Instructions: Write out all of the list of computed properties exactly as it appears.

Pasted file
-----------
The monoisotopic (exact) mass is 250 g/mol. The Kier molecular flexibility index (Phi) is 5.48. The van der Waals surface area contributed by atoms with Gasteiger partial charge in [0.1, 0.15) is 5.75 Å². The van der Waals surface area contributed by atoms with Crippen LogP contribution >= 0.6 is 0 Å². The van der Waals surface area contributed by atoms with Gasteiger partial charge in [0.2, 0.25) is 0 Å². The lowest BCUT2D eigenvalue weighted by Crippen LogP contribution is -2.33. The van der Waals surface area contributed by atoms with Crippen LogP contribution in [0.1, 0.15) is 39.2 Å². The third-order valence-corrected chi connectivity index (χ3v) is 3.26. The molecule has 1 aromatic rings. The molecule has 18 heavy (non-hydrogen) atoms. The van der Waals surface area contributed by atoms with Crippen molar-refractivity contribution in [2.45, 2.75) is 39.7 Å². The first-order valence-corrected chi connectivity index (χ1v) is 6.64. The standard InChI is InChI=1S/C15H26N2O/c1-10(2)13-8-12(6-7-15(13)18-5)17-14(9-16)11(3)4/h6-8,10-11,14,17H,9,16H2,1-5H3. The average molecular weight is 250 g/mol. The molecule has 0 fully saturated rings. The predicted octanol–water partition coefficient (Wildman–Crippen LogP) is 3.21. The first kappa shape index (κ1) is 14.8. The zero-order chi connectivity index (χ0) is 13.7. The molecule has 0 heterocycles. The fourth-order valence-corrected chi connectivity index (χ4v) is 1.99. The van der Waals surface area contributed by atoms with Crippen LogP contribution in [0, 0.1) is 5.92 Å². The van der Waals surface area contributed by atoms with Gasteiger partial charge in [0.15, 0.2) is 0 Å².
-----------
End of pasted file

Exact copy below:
The monoisotopic (exact) mass is 250 g/mol. The Kier molecular flexibility index (Phi) is 5.48. The van der Waals surface area contributed by atoms with Gasteiger partial charge in [0.1, 0.15) is 5.75 Å². The van der Waals surface area contributed by atoms with Crippen LogP contribution >= 0.6 is 0 Å². The van der Waals surface area contributed by atoms with Gasteiger partial charge in [0.2, 0.25) is 0 Å². The lowest BCUT2D eigenvalue weighted by Crippen LogP contribution is -2.33. The van der Waals surface area contributed by atoms with Crippen LogP contribution in [0.1, 0.15) is 39.2 Å². The third-order valence-corrected chi connectivity index (χ3v) is 3.26. The molecule has 1 aromatic rings. The molecule has 18 heavy (non-hydrogen) atoms. The van der Waals surface area contributed by atoms with Crippen molar-refractivity contribution in [2.45, 2.75) is 39.7 Å². The first-order valence-corrected chi connectivity index (χ1v) is 6.64. The standard InChI is InChI=1S/C15H26N2O/c1-10(2)13-8-12(6-7-15(13)18-5)17-14(9-16)11(3)4/h6-8,10-11,14,17H,9,16H2,1-5H3. The average molecular weight is 250 g/mol. The molecule has 0 fully saturated rings. The predicted octanol–water partition coefficient (Wildman–Crippen LogP) is 3.21. The first kappa shape index (κ1) is 14.8. The zero-order chi connectivity index (χ0) is 13.7. The molecule has 0 heterocycles. The fourth-order valence-corrected chi connectivity index (χ4v) is 1.99. The van der Waals surface area contributed by atoms with Crippen LogP contribution in [0, 0.1) is 5.92 Å². The van der Waals surface area contributed by atoms with Gasteiger partial charge in [0.15, 0.2) is 0 Å².